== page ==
Back Down To Earth Dan O’Brien Returns From Olympics Spotlight, Prepares For New Role As Celebrity
Five days ago, Dan O’Brien was the toast of Atlanta. Having just won an Olympic decathlon gold medal, “the world’s greatest athlete” started sleeping less and talking more.
Daily competition gave way to dealing with the media mob who stormed his hotel.
He muscled through that ordeal, then had to deal with his agent, hard at work planning visits for O’Brien with TV hosts David Letterman and Jay Leno.
And the Wheaties deal. In a few weeks, it’ll be Dan O’Brien’s face on the cereal boxes.
But on Monday, when he returned to the Northwest, O’Brien started returning to quiet anonymity. O’Brien and his girlfriend, Leilani Sang, found no crowds of fans or reporters waiting for them when they landed in Spokane.
“I’m glad I’m back here because it’s time for life to start over,” O’Brien said.
A number of passengers spotted the athlete, asking for autographs once they had gotten off the airplane.
Others, noticing the gold medal O’Brien was showing to a reporter, asked to take snapshots of him next to their children.
“I guess I’m a legend, which is hard for me to understand,” O’Brien said.
Mostly, O’Brien was just another passenger, getting his baggage and preparing to drive home to Moscow, Idaho.
Sang, who accompanied O’Brien to Atlanta, was the woman at the Olympic stadium who kissed him right after the race that sealed his decathlon victory.
“My job was to make sure he kept relaxed,” said Sang, who met O’Brien three years ago in Klamath Falls, Ore., where they lived.
For a brief time at least, O’Brien plans to savor the satisfaction that comes with attaining a goal he pursued for longer than a decade.
He missed the Olympics in 1992 by performing miserably in the pole vault at the trials, failing to qualify for the U.S. team.
Last Thursday was the culmination of thousands of hours of training, becoming the first American since Bruce Jenner to win the decathlon gold medal.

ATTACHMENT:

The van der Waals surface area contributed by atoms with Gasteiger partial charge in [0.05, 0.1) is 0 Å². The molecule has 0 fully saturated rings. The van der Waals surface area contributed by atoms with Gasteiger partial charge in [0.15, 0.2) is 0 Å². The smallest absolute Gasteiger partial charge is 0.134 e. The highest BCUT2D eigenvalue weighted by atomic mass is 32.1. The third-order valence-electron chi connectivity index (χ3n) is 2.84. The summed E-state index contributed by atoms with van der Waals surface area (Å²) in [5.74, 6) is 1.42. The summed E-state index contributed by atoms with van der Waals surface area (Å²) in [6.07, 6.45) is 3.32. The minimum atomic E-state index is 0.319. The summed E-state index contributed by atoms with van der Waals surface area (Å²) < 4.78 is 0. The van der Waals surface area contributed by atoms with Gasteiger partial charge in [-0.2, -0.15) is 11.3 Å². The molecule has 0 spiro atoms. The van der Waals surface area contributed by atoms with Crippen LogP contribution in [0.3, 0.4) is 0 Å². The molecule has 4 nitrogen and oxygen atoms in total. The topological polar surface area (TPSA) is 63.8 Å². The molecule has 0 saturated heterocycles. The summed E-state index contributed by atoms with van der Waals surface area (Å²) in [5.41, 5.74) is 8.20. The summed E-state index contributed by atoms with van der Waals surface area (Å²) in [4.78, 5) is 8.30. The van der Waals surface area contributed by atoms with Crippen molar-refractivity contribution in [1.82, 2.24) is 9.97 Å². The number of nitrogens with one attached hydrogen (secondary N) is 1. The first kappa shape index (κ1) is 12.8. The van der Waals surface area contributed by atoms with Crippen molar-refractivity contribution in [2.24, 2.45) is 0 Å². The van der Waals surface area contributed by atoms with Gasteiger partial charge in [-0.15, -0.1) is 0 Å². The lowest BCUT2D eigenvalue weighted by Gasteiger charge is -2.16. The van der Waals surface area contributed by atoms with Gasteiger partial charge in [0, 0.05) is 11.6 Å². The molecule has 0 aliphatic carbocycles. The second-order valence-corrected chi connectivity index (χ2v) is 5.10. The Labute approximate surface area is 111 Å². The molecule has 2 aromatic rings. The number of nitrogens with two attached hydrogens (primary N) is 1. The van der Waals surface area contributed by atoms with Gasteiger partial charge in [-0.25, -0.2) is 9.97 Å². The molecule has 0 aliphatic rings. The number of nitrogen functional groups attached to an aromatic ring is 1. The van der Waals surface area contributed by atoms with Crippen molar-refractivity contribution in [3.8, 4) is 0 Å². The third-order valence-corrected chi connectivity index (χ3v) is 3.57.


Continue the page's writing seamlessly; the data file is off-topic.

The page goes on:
Jenner, of course, took advantage of his smile - splashing it on cereal boxes and plenty of billboards to cash in on his fame.
O’Brien doesn’t know where his new-found fame will take him. The question of what happens next produced a shrug of muscular shoulders beneath a gray Nike T-shirt.
“I guess I’ll get back into some running and weight work,” he said. “I felt odd not working out for a couple days after I won the medal. The need to continue was real strong.”
He can’t do much to train for Leno and Letterman, so he’ll just go and have fun.
What finally hit him, he said, was discovering the world hadn’t changed all that much in the past week.
“The day after I won, I felt odd. Nothing had changed and that surprised me. I thought something was wrong.”
O’Brien found himself getting advice from fellow decathlete Daley Thompson, who won the gold medal for Great Britain in 1984.
“He told me the same thing happened with him.” O’Brien said. “You don’t change at all.”
The glow of success is short-lived and the important thing is to realize that luck and timing play a key role, Thompson told him.
There’s talk of taking a small movie part later this year. His only other commitment comes Aug. 18. That’s when the city of Moscow salutes O’Brien in a downtown parade.
“Oh, one other thing,” he added. “I’ll do a few appearances at Sea World in San Diego.”
The way things work, the next time a shiny gold medal goes around O’Brien’s neck, there’ll be some guy holding a cue card several feet away.
It’ll read: “After this, I’m going to Disneyland.”
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